For those of us who follow the Orthodox Christian calendar, tomorrow is the 40th day of Easter, which is also known as Ascension.  We celebrate this great feast in honor and remembrance of Jesus being taken into heaven on the 40th day after His resurrection from the dead. 

Unfortunately, many Christians overlook the significance of Ascension.  Even we Orthodox often do that, especially after we have been celebrating the greatest feast of all, Pascha/Easter, for 40 days.  Ascension is the time when all of the Easter decorations come down and is when the church begins to return to what we might call ‘normalcy’–i.e. the way it looks pretty much every other time during the year.  But the significance of the Ascension should not be overlooked.

The feast of the Ascension should make clear to us how Christ’s resurrection was fundamentally and functionally different than any other resurrection recorded in Scripture.  In the case of the others who were resurrected, they all eventually died again.  But the celebration of the Ascension shows that Jesus’ resurrection was unique.  It is different than all of the others.  What makes His unique?

Unlike any other accounts of someone being raised from the dead, only Jesus is said to have been taken into heaven to be seated at the right hand of God.  To be seated at the right hand of God indicates at least two things.  First, to be at the “right hand” of God indicates Jesus has been raised in power and glory, for the right hand is biblically the hand of blessing and power and glory.  Second, and closely related to the first point, to be “seated” indicates Jesus is enthroned as a judge.  Even in a modern American courtroom we can see how the judge is the one who is seated.  When the judge enters everyone stands until he is seated; and when the judgment is announced by the judge, the defendant rises while the judge remains seated to announce the judgment.  This focus of Jesus as the judge is confirmed by St Paul’s sermon to the Athenians (Acts 17:31: “[God] has appointed a day on which He will judge the world in righteousness by the Man whom He has ordained. He has given assurance of this to all by raising Him from the dead.”).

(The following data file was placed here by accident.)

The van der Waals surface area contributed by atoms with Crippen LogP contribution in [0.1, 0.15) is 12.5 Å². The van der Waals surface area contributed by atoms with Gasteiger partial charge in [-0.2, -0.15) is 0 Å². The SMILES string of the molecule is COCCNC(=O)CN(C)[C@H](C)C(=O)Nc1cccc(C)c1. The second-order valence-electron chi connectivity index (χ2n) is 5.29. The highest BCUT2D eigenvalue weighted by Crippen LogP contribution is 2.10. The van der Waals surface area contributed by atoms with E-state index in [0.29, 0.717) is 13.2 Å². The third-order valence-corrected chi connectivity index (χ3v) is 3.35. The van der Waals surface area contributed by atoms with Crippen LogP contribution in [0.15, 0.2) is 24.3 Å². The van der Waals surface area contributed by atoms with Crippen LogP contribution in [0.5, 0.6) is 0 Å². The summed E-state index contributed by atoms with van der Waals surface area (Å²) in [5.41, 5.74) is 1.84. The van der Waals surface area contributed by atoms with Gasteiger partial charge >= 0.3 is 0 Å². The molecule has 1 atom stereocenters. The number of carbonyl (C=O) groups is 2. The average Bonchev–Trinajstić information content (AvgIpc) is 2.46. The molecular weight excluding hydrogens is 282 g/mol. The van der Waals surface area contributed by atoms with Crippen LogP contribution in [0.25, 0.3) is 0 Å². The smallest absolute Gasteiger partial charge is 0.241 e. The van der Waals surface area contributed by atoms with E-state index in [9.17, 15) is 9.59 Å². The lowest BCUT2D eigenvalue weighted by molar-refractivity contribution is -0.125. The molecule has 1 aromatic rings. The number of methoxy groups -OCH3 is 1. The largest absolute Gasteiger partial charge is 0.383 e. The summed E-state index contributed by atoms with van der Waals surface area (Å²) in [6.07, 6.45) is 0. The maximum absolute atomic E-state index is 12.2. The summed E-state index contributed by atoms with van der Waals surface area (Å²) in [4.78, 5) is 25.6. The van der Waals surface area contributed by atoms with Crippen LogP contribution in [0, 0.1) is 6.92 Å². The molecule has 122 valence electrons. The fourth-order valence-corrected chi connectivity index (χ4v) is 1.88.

This second aspect of the coming judgment is often minimized today by Christians and non-Christians alike.  We prefer to view Jesus as a very nice, forgiving, meek man.  And certainly Jesus was nice and forgiving and meek when He walked the earth preaching.  But His promise, and the Scriptural promise, is that He will return in the same way in which He was taken (i.e. in power and glory); and when He returns this second time it will be “to judge the living and the dead,” as we proclaim in the Nicene Creed.  I jokingly refer to this scenario in baseball terminology.  It will be like when the closer enters the game from the bullpen to his music.  Jesus’ song would be something like, “No more Mr. Nice Guy.”

Without minimizing the severity of the judgment, I believe it is important to point out one thing.  The primary basis of the judgment, according to Jesus’ words, is not how ‘moral’ we are (which so often leads to self-righteousness, which Jesus strongly condemns).  It is not about how often we go to church or how many Bible verses we memorize.  When He returns, Jesus will check up to see if we have responded to His grace by acting graciously towards others.  In Matthew 25:31-46, Jesus laid out His criteria for judging: feeding the hungry, giving drink to the thirsty, housing strangers, clothing the naked, and visiting the sick and imprisoned.

Seeing that Jesus said nothing about blogging, I better get busy doing some of these other things…

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